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J Cell Sci. 2006 May 1;119(Pt 9):1746-59. Epub 2006 Apr 4.

Targeting of CTCF to the nucleolus inhibits nucleolar transcription through a poly(ADP-ribosyl)ation-dependent mechanism.

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  • 1Grupo de Biología Molecular del Cáncer, Departamento de Biologia Molecular, Universidad de Cantabria, 39011-Santander, Spain.

Abstract

Multiple functions have been reported for the transcription factor and candidate tumour suppressor, CTCF. Among others, they include regulation of cell growth, differentiation and apoptosis, enhancer-blocking activity and control of imprinted genes. CTCF is usually localized in the nucleus and its subcellular distribution during the cell cycle is dynamic; CTCF was found associated with mitotic chromosomes and the midbody, suggesting different roles for CTCF at different stages of the cell cycle. Here we report the nucleolar localization of CTCF in several experimental model systems. Translocation of CTCF from nucleoplasm to the nucleolus was observed after differentiation of K562 myeloid cells and induction of apoptosis in MCF7 breast cancer cells. CTCF was also found in the nucleoli in terminally differentiated rat trigeminal ganglion neurons. Thus our data show that nucleolar localization of CTCF is associated with growth arrest. Interestingly, the 180 kDa poly(ADP-ribosyl)ated isoform of CTCF was predominantly found in the nucleoli fractions. By transfecting different CTCF deletion constructs into cell lines of different origin we demonstrate that the central zinc-finger domain of CTCF is the region responsible for nucleolar targeting. Analysis of subnucleolar localization of CTCF revealed that it is distributed homogeneously in both dense fibrillar and granular components of the nucleolus, but is not associated with fibrillar centres. RNA polymerase I transcription and protein synthesis were required to sustain nucleolar localization of CTCF. Notably, the labelling of active transcription sites by in situ run-on assays demonstrated that CTCF inhibits nucleolar transcription through a poly(ADP-ribosyl)ation-dependent mechanism.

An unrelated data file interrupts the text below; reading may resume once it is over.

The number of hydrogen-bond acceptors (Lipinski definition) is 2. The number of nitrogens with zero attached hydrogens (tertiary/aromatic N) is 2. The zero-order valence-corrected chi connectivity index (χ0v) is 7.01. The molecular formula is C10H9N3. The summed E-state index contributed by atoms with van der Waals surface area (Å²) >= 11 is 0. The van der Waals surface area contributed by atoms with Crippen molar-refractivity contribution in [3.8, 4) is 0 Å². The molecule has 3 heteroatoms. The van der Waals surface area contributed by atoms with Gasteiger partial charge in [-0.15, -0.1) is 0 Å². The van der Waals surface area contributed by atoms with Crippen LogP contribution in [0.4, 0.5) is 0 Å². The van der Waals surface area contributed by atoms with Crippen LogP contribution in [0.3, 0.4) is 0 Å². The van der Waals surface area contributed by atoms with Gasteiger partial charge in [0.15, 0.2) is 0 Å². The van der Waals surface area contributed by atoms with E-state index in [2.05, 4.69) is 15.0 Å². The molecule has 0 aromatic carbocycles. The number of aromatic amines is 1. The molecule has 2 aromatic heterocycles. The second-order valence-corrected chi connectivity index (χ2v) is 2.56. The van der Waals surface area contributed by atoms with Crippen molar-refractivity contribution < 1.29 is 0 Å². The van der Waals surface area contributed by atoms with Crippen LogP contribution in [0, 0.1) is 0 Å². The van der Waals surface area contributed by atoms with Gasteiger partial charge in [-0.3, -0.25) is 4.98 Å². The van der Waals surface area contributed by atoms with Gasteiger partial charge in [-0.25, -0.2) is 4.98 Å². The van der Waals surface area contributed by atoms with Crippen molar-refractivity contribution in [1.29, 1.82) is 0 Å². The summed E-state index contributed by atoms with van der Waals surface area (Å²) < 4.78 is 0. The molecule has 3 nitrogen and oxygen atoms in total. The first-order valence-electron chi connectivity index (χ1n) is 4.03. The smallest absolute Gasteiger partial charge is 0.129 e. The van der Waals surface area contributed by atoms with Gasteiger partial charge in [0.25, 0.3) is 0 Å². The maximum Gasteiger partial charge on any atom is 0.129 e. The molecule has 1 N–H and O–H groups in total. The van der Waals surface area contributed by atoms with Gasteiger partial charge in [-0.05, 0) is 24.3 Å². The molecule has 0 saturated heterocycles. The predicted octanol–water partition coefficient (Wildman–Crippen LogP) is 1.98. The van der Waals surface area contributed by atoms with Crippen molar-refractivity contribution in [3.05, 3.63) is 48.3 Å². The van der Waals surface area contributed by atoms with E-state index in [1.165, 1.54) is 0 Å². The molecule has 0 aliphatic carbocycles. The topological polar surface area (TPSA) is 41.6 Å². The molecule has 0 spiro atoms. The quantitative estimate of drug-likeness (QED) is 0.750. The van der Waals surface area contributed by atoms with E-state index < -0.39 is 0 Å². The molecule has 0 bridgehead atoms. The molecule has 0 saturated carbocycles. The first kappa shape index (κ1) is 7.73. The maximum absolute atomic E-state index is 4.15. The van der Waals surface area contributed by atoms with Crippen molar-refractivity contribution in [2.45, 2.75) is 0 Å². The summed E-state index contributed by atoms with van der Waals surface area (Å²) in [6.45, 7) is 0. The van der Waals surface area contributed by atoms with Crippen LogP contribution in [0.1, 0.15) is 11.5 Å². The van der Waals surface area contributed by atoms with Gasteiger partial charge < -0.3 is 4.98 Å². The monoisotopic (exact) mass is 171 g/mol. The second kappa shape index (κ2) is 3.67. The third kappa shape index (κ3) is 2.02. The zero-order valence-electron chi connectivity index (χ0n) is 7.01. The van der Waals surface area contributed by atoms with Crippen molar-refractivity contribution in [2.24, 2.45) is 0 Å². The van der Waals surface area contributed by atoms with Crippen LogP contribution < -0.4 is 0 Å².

PMID:
16595548
[PubMed - indexed for MEDLINE]
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